B2B vs B2C payment differences

Common B2B payment methods

Offering as many B2B payment solutions as possible is best when trying to grow your business because it makes things easier for buyers. Here are some of the most popular B2B payment methods:

Checks

While checks may be becoming a less common form of payment for B2C transactions, they’re still fairly common for B2B transactions. However, paper checks are far from being the most convenient method of payment. Checks are often thought to be a workaround to avoid credit card processing fees; however, there’s a cost for accepting checks as well. If most businesses you work with pay with a check, these costs can add up quickly.

Another thing to consider about accepting checks as payment is that they are less secure. Checks are a major source of fraud because they lack the security measures of cards and digital payments and can be easily faked or replicated.

ACH transfers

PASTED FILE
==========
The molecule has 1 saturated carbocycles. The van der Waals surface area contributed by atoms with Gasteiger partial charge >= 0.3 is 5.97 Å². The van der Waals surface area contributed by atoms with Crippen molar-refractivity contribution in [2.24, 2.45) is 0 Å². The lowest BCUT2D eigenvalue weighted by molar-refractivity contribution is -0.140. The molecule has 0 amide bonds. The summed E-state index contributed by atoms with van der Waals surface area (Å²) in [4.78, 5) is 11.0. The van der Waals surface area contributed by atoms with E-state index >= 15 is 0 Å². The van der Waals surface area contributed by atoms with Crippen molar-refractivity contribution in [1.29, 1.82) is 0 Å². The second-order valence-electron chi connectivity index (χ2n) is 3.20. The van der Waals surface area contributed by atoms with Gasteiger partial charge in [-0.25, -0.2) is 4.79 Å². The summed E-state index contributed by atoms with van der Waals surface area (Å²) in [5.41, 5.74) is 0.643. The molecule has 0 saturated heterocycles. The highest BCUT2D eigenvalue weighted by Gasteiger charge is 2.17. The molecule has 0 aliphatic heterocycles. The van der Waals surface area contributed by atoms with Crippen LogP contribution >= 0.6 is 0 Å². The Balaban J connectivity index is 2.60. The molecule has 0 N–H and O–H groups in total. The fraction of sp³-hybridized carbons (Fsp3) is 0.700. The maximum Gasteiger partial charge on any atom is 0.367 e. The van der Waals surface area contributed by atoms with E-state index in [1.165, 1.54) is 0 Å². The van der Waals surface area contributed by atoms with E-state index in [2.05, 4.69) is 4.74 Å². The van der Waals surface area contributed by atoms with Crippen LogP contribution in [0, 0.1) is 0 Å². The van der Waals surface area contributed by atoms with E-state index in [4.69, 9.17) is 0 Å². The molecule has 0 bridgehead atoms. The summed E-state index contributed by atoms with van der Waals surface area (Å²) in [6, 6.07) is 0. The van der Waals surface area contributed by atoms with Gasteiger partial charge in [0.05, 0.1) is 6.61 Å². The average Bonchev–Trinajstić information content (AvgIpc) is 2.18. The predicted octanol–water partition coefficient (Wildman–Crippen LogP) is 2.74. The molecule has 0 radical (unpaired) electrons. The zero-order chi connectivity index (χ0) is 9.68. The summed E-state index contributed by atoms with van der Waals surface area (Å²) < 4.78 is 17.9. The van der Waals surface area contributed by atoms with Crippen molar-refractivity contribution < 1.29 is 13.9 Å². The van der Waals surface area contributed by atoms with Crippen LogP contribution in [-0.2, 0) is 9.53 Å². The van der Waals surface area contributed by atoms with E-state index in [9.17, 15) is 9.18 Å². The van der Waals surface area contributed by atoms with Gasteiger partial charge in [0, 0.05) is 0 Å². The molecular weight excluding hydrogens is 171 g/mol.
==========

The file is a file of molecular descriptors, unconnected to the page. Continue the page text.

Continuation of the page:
Automated Clearing House (ACH) transfer is an electronic payment option that transfers money directly from the payee’s financial institution to yours. ACH transfers can take up to three days to complete. However, ACH payments are highly secure and can typically be completed at no additional fee to the buyer or seller. E-checks are a common type of ACH payment.

Credit and debit cards

Most companies have a business-only credit card for expenses. Credit cards are an easy way to make payments both in-person and digitally. Credit cards also provide a simple way to track monthly transactions on the billing statement. Accepting all major credit cards—Visa, Mastercard, American Express, and Discover—will make buying your product easier at checkout and help you close more sales. Another great thing about credit card payments is that businesses tend to spend more when using them.